People say that using a higher octane gas, improves fuel economy slightly. But the amount of energy is the same. Octane is not energy. Higher octane just raises the ignition temperature. So, does the efficiency improve because it becomes more accurate? Perhaps the spark dictating the explosion and less randomly because of a hot compressed air making it ignite too early sometimes? Does the computer of the car detect knock and then retard the timing? If that's the case, I guess using a higher octane prevents retarding the ignition. So the extra money spent on higher octane gas, part of it comes back in savings?
Another thing, is it possible to do half tanks of high octane. Fill up when the gas is half way, and alternative between 87 and 91? It's just that 91 costs 10 (CDN) cents per liter more than 87 does. So alternating would mean only having to spend 5 cents more. And lastly, is this more of a problem in the summer vs the winter? Winters are cold here, at like -5C to -25C. Summers are fairly warm at 25C to 35C.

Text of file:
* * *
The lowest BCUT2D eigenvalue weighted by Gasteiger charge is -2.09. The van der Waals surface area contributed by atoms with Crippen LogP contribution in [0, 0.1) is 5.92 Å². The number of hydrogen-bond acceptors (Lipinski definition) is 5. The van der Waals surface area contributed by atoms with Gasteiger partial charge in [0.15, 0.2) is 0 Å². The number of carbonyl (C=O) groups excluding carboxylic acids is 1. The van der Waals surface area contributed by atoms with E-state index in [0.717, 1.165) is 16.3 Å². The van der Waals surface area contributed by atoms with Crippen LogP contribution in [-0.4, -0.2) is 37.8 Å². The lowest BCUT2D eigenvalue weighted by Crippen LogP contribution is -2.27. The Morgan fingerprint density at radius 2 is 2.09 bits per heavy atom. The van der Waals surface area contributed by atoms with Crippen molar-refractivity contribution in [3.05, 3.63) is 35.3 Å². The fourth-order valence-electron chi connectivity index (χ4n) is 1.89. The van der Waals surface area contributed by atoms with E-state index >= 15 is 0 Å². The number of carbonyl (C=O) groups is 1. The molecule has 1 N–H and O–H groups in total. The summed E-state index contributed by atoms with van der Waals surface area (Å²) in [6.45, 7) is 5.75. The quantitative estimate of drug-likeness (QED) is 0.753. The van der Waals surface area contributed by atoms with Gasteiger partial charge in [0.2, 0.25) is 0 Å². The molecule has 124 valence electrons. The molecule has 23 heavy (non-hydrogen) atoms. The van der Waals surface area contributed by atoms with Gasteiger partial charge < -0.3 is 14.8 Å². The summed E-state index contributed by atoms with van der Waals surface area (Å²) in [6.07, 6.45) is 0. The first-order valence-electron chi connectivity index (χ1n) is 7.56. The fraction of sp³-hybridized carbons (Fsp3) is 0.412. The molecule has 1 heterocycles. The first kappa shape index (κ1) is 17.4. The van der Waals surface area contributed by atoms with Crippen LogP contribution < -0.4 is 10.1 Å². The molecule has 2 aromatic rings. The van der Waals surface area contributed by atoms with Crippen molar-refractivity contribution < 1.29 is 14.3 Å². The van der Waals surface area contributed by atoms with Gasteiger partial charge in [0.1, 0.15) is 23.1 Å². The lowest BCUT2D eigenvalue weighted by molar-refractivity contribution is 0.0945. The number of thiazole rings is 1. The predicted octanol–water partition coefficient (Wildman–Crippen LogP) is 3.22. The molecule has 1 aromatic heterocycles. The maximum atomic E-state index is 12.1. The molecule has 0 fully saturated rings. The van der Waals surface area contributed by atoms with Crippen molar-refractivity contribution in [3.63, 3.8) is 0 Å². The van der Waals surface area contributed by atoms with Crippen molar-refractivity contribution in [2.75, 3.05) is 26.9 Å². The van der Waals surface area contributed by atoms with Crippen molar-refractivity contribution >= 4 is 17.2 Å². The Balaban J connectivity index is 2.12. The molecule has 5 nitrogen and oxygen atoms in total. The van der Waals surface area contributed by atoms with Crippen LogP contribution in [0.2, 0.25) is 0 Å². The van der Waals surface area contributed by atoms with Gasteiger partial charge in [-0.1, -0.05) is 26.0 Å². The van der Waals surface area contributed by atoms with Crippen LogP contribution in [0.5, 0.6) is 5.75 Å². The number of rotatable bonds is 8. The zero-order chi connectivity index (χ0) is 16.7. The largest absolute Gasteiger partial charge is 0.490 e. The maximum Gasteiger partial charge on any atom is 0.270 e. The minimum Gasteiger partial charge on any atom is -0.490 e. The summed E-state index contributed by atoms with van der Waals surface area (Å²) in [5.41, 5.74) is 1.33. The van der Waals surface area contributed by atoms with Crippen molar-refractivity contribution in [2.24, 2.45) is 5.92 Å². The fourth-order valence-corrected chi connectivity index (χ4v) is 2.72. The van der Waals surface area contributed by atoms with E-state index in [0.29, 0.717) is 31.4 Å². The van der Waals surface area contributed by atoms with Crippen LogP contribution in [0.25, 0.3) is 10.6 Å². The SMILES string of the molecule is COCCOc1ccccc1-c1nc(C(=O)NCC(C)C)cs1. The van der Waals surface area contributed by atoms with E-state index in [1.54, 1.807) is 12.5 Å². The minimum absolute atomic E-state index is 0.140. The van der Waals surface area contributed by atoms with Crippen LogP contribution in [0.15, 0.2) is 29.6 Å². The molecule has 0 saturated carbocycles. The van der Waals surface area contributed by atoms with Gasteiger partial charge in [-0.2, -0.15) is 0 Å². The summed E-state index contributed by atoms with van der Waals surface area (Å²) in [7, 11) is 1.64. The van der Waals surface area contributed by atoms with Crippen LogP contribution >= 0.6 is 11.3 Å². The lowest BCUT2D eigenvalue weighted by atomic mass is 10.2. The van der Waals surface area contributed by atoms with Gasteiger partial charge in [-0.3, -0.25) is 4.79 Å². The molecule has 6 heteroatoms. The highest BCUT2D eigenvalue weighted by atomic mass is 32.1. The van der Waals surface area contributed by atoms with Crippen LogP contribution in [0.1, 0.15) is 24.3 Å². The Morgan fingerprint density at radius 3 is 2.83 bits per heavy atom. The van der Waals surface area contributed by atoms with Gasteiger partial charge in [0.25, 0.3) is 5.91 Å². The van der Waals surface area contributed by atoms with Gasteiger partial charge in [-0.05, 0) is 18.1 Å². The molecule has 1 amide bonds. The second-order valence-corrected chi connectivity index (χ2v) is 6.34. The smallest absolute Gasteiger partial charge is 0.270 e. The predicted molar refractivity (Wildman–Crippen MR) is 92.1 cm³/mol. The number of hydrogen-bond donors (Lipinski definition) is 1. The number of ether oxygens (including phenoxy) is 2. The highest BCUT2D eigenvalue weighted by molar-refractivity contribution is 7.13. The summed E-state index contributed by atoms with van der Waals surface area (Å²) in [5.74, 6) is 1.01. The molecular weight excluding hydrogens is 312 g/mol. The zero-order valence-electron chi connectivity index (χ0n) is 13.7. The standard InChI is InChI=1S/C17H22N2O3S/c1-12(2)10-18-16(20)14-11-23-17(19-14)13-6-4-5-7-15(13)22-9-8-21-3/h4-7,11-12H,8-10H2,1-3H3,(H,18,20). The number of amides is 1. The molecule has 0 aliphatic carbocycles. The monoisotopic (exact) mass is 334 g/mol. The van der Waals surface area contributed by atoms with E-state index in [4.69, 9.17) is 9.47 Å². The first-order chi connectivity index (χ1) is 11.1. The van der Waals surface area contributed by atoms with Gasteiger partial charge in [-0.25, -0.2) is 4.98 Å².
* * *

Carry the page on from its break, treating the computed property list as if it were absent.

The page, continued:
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Plus I have another question. About premium gas, and it preventing knock, and optimizing efficiency.
People say that using a higher octane gas, improves fuel economy slightly. But the amount of energy is the same. Octane is not energy. Higher octane just raises the ignition temperature. So, does the efficiency improve because it becomes more accurate? Perhaps the spark dictating the explosion and less randomly because of a hot compressed air making it ignite too early sometimes? Does the computer of the car detect knock and then retard the timing? If that's the case, I guess using a higher octane prevents retarding the ignition. So the extra money spent on higher octane gas, part of it comes back in savings?